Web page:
• In step 312, a video playlist or manifest request has been detected. A streaming session is created for the client device 102. In one embodiment, a platform check is performed to ensure that the client device 102 is a whitelisted or non-blacklisted platform. In one embodiment, a make and model check is performed to ensure that the client device 102 is a whitelisted or non-blacklisted make and model. In one embodiment, a network check is performed to ensure that the client device 102 is connecting through a whitelisted or non-blacklisted network. In one embodiment, a subscription check is performed to ensure that the client device 102 has rights to view the content. The session manager 204 performs steps 314 and 324 in parallel. In step 324, the session manager 204 checks to see if the client device 102 subscriber SLA information is already known. Under normal circumstances, the subscriber SLA information should be pushed to the session manager 204 when the client device 102 authenticates for access to the carrier network. If the subscriber information does not exist in the session manager 204, a request is sent to the gateway 108, to check the authentication server 110 for the subscriber information.
  • In step 314, the session manager 204 requests the playlist or manifest file from the cache manager 206, and the cache manager 206 checks to see if the playlist or manifest file already exists in the cache 208. If the playlist of manifest already exists in the cache 208, then the playlist or manifest is returned to the session manager 204 and processing continues to step 318. If the playlist or manifest does not exist in the cache 208, processing continues to step 316 where the cache miss handler 210 retrieves the playlist or manifest file from the content server 112. If necessary, the cache manager 206 performs cache eviction to make room in the cache 208 for the new playlist or manifest file. Once retrieved, the playlist or manifest file is added to the cache 208 and returned to the session manager 204 and processing continues to step 318.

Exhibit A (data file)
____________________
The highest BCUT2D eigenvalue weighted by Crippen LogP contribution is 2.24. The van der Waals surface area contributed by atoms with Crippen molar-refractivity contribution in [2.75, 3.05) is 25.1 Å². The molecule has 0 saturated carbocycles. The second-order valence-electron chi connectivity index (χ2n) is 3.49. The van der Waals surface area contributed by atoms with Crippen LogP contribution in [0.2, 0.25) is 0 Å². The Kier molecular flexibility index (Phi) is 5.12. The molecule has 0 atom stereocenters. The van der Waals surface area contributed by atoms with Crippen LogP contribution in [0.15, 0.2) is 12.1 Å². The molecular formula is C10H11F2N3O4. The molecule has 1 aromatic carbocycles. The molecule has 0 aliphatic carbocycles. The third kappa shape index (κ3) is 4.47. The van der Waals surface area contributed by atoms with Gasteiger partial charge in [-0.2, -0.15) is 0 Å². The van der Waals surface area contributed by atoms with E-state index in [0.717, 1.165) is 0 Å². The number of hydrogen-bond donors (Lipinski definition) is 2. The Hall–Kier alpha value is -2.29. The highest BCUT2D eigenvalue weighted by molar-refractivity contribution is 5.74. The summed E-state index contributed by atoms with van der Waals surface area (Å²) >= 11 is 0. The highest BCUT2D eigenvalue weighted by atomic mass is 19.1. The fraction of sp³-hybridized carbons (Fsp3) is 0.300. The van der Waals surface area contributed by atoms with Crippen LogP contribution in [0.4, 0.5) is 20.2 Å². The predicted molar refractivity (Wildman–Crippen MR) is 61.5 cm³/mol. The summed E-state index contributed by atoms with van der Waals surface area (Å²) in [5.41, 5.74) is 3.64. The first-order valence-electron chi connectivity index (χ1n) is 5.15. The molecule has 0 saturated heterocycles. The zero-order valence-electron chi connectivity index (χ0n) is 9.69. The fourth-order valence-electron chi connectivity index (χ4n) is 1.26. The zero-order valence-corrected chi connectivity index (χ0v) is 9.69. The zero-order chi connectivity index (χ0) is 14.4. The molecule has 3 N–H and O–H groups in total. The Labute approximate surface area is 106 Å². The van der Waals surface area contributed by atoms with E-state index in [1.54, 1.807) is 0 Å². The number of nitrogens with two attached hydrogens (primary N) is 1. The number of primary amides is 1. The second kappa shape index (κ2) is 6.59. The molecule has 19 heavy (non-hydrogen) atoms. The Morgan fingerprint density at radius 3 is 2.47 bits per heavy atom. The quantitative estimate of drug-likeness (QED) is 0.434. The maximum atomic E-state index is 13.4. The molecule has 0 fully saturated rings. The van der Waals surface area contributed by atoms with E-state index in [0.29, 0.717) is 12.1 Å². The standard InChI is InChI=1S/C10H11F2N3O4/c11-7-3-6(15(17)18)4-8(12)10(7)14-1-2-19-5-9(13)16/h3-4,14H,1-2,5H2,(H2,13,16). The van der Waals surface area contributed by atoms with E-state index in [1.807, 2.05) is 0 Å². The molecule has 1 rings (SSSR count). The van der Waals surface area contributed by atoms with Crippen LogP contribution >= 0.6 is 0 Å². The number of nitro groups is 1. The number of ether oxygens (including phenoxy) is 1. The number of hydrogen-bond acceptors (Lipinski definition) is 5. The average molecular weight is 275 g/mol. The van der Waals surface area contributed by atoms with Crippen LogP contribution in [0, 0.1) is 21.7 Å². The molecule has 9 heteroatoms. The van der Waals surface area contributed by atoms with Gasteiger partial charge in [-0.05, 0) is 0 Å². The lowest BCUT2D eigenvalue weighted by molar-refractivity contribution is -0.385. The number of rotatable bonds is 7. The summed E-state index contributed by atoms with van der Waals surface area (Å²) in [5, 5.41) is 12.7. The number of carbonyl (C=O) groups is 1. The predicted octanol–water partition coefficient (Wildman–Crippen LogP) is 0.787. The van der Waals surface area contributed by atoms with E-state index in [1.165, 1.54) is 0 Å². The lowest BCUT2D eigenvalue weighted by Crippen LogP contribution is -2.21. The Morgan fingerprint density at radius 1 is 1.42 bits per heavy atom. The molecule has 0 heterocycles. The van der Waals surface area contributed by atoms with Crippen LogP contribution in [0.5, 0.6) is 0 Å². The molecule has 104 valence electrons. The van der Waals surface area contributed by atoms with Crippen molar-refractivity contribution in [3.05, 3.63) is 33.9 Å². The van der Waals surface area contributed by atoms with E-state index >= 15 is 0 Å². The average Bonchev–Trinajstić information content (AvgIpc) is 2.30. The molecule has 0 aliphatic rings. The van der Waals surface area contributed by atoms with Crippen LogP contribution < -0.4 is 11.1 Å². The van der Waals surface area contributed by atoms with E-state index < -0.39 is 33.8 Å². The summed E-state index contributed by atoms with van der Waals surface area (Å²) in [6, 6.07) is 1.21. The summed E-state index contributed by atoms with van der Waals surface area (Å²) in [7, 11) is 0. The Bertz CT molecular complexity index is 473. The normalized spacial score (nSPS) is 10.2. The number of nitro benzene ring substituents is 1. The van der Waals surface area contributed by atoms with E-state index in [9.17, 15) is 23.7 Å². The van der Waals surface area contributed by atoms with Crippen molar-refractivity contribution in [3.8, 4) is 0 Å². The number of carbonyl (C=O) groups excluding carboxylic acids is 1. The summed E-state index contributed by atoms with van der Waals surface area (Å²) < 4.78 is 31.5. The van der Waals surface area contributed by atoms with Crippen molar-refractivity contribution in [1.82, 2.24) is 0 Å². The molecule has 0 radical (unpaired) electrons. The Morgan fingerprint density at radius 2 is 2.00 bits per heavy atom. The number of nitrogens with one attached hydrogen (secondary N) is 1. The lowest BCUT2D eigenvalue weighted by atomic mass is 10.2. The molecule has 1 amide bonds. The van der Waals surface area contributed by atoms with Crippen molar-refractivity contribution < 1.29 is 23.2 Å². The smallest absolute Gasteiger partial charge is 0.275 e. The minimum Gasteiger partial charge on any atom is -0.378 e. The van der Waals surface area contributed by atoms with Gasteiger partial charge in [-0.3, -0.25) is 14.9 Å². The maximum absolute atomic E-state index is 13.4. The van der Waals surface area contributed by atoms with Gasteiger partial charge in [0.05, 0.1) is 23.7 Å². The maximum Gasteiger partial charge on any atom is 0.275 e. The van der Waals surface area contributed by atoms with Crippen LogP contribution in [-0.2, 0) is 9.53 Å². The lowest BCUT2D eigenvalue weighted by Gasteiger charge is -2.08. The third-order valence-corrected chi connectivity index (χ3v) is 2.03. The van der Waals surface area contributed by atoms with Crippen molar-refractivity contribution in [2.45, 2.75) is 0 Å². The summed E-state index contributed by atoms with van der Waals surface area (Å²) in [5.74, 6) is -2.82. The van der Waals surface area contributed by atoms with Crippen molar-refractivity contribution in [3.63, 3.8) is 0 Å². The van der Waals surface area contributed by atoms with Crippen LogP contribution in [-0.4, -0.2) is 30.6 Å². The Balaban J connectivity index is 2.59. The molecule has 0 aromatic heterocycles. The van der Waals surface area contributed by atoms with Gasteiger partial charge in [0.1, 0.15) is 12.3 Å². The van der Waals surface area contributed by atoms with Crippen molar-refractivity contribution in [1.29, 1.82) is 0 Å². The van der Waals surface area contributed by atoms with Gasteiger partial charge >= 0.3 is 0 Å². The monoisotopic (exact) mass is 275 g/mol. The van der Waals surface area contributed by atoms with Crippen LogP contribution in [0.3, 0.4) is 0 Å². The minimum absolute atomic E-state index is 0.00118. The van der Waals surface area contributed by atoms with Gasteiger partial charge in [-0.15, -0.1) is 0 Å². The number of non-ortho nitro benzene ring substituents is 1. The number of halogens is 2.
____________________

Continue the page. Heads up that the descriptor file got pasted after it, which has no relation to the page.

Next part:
• In step 318, the session manager 204 determines whether or not to generate a spoofed playlist based on the rate limiting policies. In one embodiment, only master playlists which specify a plurality of other playlists for different bitrates are spoofed. If the bitrates in the playlist do not exceed the rate limits and a spoofed playlist is not to be generated, processing continues to step 322 where the actual playlist or manifest is returned to the client device 102. If rate limiting is required and the proxy cache 106 would like to hide the actual available bitrates from the client device 102, then a spoofed playlist needs to be generated and processing continues to step 320 where the playlist generator 216 creates a spoofed playlist. In one embodiment, a single bitrate playlist is generated which contains a list of segments similar to those in the actual playlist, but with naming changes to make subsequent segment requests easily recognizable by the proxy cache 106. In another embodiment, the bitrates which exceed the global or subscriber rate limits are removed from the actual playlist. In another embodiment, the order of the remaining bitrates is changed so that the optimal bitrate will be played first by the client. Once the spoof playlist has been generated, processing continues to step 322 where the spoofed playlist is returned to the client device 102.